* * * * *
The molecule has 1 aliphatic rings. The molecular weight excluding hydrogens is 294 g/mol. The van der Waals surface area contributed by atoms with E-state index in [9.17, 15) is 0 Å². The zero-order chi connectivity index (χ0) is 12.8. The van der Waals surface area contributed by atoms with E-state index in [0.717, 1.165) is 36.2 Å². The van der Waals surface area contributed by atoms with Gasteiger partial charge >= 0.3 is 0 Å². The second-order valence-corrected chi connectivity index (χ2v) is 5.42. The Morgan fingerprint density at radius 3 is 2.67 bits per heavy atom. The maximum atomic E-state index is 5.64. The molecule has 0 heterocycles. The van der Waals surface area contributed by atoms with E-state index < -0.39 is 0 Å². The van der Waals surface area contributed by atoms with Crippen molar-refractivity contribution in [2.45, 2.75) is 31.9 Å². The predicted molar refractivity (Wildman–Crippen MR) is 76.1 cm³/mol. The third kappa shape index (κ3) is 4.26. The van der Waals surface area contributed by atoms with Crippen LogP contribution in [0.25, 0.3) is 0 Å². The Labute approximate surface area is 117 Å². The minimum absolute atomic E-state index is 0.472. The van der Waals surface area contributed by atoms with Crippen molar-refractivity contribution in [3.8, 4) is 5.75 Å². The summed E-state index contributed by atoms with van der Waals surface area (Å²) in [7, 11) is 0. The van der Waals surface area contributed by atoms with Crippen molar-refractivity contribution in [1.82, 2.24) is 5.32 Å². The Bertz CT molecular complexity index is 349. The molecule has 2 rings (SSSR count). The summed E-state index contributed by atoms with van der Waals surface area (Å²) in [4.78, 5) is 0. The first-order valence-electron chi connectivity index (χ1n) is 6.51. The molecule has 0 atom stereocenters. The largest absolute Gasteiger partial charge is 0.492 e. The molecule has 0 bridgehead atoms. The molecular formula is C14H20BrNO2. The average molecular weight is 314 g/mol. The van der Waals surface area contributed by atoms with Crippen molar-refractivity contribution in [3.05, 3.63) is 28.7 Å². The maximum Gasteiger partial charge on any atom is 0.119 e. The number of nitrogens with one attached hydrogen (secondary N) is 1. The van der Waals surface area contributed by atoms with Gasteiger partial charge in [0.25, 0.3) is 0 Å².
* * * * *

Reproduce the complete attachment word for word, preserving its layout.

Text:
The molecule has 1 aliphatic rings. The molecular weight excluding hydrogens is 294 g/mol. The van der Waals surface area contributed by atoms with E-state index in [9.17, 15) is 0 Å². The zero-order chi connectivity index (χ0) is 12.8. The van der Waals surface area contributed by atoms with E-state index in [0.717, 1.165) is 36.2 Å². The van der Waals surface area contributed by atoms with Gasteiger partial charge >= 0.3 is 0 Å². The second-order valence-corrected chi connectivity index (χ2v) is 5.42. The Morgan fingerprint density at radius 3 is 2.67 bits per heavy atom. The maximum atomic E-state index is 5.64. The molecule has 0 heterocycles. The van der Waals surface area contributed by atoms with E-state index < -0.39 is 0 Å². The van der Waals surface area contributed by atoms with Crippen molar-refractivity contribution in [2.45, 2.75) is 31.9 Å². The predicted molar refractivity (Wildman–Crippen MR) is 76.1 cm³/mol. The third kappa shape index (κ3) is 4.26. The van der Waals surface area contributed by atoms with Crippen LogP contribution in [0.25, 0.3) is 0 Å². The Labute approximate surface area is 117 Å². The minimum absolute atomic E-state index is 0.472. The van der Waals surface area contributed by atoms with Crippen molar-refractivity contribution in [3.8, 4) is 5.75 Å². The summed E-state index contributed by atoms with van der Waals surface area (Å²) in [7, 11) is 0. The van der Waals surface area contributed by atoms with Crippen molar-refractivity contribution in [1.82, 2.24) is 5.32 Å². The Bertz CT molecular complexity index is 349. The molecule has 2 rings (SSSR count). The summed E-state index contributed by atoms with van der Waals surface area (Å²) in [4.78, 5) is 0. The first-order valence-electron chi connectivity index (χ1n) is 6.51. The molecule has 0 atom stereocenters. The largest absolute Gasteiger partial charge is 0.492 e. The molecule has 0 bridgehead atoms. The molecular formula is C14H20BrNO2. The average molecular weight is 314 g/mol. The van der Waals surface area contributed by atoms with Crippen molar-refractivity contribution in [3.05, 3.63) is 28.7 Å². The maximum Gasteiger partial charge on any atom is 0.119 e. The number of nitrogens with one attached hydrogen (secondary N) is 1. The van der Waals surface area contributed by atoms with Gasteiger partial charge in [0.25, 0.3) is 0 Å².